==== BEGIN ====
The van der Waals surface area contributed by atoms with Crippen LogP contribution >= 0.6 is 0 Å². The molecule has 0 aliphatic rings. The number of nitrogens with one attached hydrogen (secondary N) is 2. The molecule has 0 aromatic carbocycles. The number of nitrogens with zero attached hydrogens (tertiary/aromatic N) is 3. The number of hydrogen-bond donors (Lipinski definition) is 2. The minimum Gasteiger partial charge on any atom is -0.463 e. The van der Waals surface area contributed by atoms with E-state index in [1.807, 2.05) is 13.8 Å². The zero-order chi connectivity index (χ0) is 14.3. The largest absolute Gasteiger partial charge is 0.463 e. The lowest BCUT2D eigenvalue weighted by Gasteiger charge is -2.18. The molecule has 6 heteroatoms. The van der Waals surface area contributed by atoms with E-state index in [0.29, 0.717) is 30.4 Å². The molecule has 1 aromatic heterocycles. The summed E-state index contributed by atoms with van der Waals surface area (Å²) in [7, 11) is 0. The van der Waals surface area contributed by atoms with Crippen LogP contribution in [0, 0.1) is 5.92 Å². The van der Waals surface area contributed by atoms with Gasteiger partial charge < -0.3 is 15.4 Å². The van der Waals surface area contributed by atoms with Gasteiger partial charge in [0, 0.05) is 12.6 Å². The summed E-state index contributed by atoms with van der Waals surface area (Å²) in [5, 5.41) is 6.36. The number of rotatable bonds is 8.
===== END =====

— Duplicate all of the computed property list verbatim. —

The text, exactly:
The van der Waals surface area contributed by atoms with Crippen LogP contribution >= 0.6 is 0 Å². The molecule has 0 aliphatic rings. The number of nitrogens with one attached hydrogen (secondary N) is 2. The molecule has 0 aromatic carbocycles. The number of nitrogens with zero attached hydrogens (tertiary/aromatic N) is 3. The number of hydrogen-bond donors (Lipinski definition) is 2. The minimum Gasteiger partial charge on any atom is -0.463 e. The van der Waals surface area contributed by atoms with E-state index in [1.807, 2.05) is 13.8 Å². The zero-order chi connectivity index (χ0) is 14.3. The largest absolute Gasteiger partial charge is 0.463 e. The lowest BCUT2D eigenvalue weighted by Gasteiger charge is -2.18. The molecule has 6 heteroatoms. The van der Waals surface area contributed by atoms with E-state index in [0.29, 0.717) is 30.4 Å². The molecule has 1 aromatic heterocycles. The summed E-state index contributed by atoms with van der Waals surface area (Å²) in [7, 11) is 0. The van der Waals surface area contributed by atoms with Crippen LogP contribution in [0, 0.1) is 5.92 Å². The van der Waals surface area contributed by atoms with Gasteiger partial charge < -0.3 is 15.4 Å². The van der Waals surface area contributed by atoms with Gasteiger partial charge in [0, 0.05) is 12.6 Å². The summed E-state index contributed by atoms with van der Waals surface area (Å²) in [5, 5.41) is 6.36. The number of rotatable bonds is 8.